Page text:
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Environmental Science and Pollution Research

, Volume 23, Issue 6, pp 5915–5924 | Cite as

Assessment of factors limiting algal growth in acidic pit lakes—a case study from Western Australia, Australia

  • R. Naresh Kumar
  • Clint D. McCullough
  • Mark A. Lund
  • Santiago A. Larranaga
Research Article

Abstract

Open-cut mining operations can form pit lakes on mine closure. These new water bodies typically have low nutrient concentrations and may have acidic and metal-contaminated waters from acid mine drainage (AMD) causing low algal biomass and algal biodiversity. A preliminary study was carried out on an acidic coal pit lake, Lake Kepwari, in Western Australia to determine which factors limited algal biomass. Water quality was monitored to obtain baseline data. pH ranged between 3.7 and 4.1, and solute concentrations were slightly elevated to levels of brackish water. Concentrations of N were highly relative to natural lakes, although concentrations of FRP (<0.01 mg/L) and C (total C 0.7–3.7 and DOC 0.7–3.5 mg/L) were very low, and as a result, algal growth was also extremely low. Microcosm experiment was conducted to test the hypothesis that nutrient enrichment will be able to stimulate algal growth regardless of water quality. Microcosms of Lake Kepwari water were amended with N, P and C nutrients with and without sediment. Nutrient amendments under microcosm conditions could not show any significant phytoplankton growth but was able to promote benthic algal growth. P amendments without sediment showed a statistically higher mean algal biomass concentration than controls or microcosms amended with phosphorus but with sediment did. Results indicated that algal biomass in acidic pit lake (Lake Kepwari) may be limited primarily by low nutrient concentrations (especially phosphorus) and not by low pH or elevated metal concentrations. Furthermore, sediment processes may also reduce the nutrient availability.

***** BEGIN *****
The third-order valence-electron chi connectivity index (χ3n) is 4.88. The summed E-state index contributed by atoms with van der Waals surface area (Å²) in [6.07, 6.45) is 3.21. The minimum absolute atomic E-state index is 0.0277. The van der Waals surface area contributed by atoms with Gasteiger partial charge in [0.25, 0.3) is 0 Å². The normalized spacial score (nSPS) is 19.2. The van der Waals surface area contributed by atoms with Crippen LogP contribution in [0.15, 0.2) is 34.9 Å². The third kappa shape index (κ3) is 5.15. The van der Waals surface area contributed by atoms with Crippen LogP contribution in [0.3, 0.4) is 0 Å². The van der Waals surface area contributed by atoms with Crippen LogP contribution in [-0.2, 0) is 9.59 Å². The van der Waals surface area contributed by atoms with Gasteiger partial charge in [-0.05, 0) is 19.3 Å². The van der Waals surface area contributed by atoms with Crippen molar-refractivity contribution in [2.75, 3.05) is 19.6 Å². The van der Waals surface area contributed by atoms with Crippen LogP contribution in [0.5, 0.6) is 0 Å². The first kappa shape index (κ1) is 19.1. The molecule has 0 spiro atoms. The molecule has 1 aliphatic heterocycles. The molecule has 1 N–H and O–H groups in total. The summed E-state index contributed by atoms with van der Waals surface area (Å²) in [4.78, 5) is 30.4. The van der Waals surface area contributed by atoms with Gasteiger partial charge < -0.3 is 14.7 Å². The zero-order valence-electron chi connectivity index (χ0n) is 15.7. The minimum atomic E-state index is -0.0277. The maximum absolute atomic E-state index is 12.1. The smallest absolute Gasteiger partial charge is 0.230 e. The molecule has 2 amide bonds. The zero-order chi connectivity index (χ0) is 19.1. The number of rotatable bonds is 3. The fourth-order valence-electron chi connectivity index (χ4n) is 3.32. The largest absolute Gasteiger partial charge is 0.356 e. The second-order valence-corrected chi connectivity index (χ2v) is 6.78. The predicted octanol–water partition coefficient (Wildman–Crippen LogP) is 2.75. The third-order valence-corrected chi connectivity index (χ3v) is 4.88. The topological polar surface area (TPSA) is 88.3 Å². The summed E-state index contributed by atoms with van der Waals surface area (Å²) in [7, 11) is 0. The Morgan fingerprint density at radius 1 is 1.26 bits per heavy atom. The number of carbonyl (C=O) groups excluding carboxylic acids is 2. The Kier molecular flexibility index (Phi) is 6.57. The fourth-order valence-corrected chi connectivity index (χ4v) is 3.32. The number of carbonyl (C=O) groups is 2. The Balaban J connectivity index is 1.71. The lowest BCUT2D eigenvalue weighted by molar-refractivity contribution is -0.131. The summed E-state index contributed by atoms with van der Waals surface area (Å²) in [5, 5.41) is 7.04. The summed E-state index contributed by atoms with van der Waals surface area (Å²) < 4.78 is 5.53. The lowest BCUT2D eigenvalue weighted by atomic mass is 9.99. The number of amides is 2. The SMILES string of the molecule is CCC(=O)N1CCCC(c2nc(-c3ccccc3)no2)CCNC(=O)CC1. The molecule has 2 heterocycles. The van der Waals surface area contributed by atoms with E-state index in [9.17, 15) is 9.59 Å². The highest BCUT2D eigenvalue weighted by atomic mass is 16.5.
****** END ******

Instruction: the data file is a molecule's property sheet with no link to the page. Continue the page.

Keywords

AMD Pit lakes Algae Biomass pH Nutrients Chlorophyll a 

Notes

Acknowledgments

We acknowledge the financial support provided by the Australian Coal Association Research Program (ACARP) through research grant C19018. Thanks to our industry partner, Premier Coal for their support and site access, in particular to Dr. Digby Short. Thanks to Mark Bannister (School of Natural Sciences, Edith Cowan University) for assistance with laboratory analyses. The infrastructure and support of Edith Cowan University for this research is also acknowledged. Thanks to the anonymous reviewers for comments on the previous version which helped to improve the manuscript.

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Copyright information

© Springer-Verlag Berlin Heidelberg 2015

Authors and Affiliations

  • R. Naresh Kumar
    • 1
    • 2
  • Clint D. McCullough
    • 1
    • 3
  • Mark A. Lund
    • 1
  • Santiago A. Larranaga
    • 1
  1. 1.Mine Water and Environment Research Centre (MiWER), Centre for Ecosystem ManagementEdith Cowan UniversityJoondalupAustralia
  2. 2.Department of Civil and Environmental EngineeringBirla Institute of Technology, MesraRanchiIndia
  3. 3.Golder Associates Pty LtdWest PerthAustralia

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